It was just two months ago during a very wet September drought conditions were completely erased from Central Texas. But, with less than 3/4″ rainfall in Austin over the last two months, drought conditions have returned so quickly it is characterized as a flash drought.

The U.S. Drought Monitor weekly update has shown a rapid expansion of drought conditions across the KXAN viewing area, with parts of the Hill Country now experiencing extreme drought conditions.

NOAA researchers define a flash drought as an event with greater than or equal to two categories degradation in a four-week period based on the U.S. Drought Monitor. That is exactly what most of Central Texas has experienced over the last month.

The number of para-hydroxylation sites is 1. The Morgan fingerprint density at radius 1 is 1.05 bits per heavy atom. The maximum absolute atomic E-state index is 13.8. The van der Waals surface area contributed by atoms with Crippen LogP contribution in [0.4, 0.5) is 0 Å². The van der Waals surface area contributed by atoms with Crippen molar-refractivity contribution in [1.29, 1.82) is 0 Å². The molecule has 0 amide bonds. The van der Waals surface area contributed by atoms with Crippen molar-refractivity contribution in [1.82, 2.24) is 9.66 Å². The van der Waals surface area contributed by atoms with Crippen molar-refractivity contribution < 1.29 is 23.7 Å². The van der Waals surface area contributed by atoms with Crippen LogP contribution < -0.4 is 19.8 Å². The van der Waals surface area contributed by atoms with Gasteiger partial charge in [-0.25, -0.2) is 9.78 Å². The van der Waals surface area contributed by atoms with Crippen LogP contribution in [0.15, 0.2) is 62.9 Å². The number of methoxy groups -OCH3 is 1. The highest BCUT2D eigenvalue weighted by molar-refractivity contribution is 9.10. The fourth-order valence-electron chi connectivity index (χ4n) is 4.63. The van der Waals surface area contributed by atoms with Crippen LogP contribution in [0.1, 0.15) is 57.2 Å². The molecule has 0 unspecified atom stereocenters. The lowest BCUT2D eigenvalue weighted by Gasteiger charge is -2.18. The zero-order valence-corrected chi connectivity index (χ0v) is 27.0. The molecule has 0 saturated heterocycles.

Drought conditions will continue to worsen until we see some significant rainfall, which is currently not in the forecast. The latest outlook indicates worsening drought conditions into January 2021.

A flash drought is underway across Central Texas, but even drier conditions are indicated in West Texas
The latest drought forecast indicates worsening conditions across much of Texas through January, 2021

As seen in the graphic below, a La Niña pattern (blue shades) is in place across the Pacific Ocean. This is likely responsible for our recent dry, warm weather pattern, and is expected to cause a warmer and drier than normal winter season across Texas, worsening drought conditions.

This map, available at’s Data Snapshots, shows where and by how much monthly sea surface temperature in October differed from its 1981 to 2010 average. Red areas were warmer than average, and blue areas were cooler than average. The map focuses on the ENSO monitoring region.
La Niña winters usually bring warmer and drier than normal weather across the southern U.S.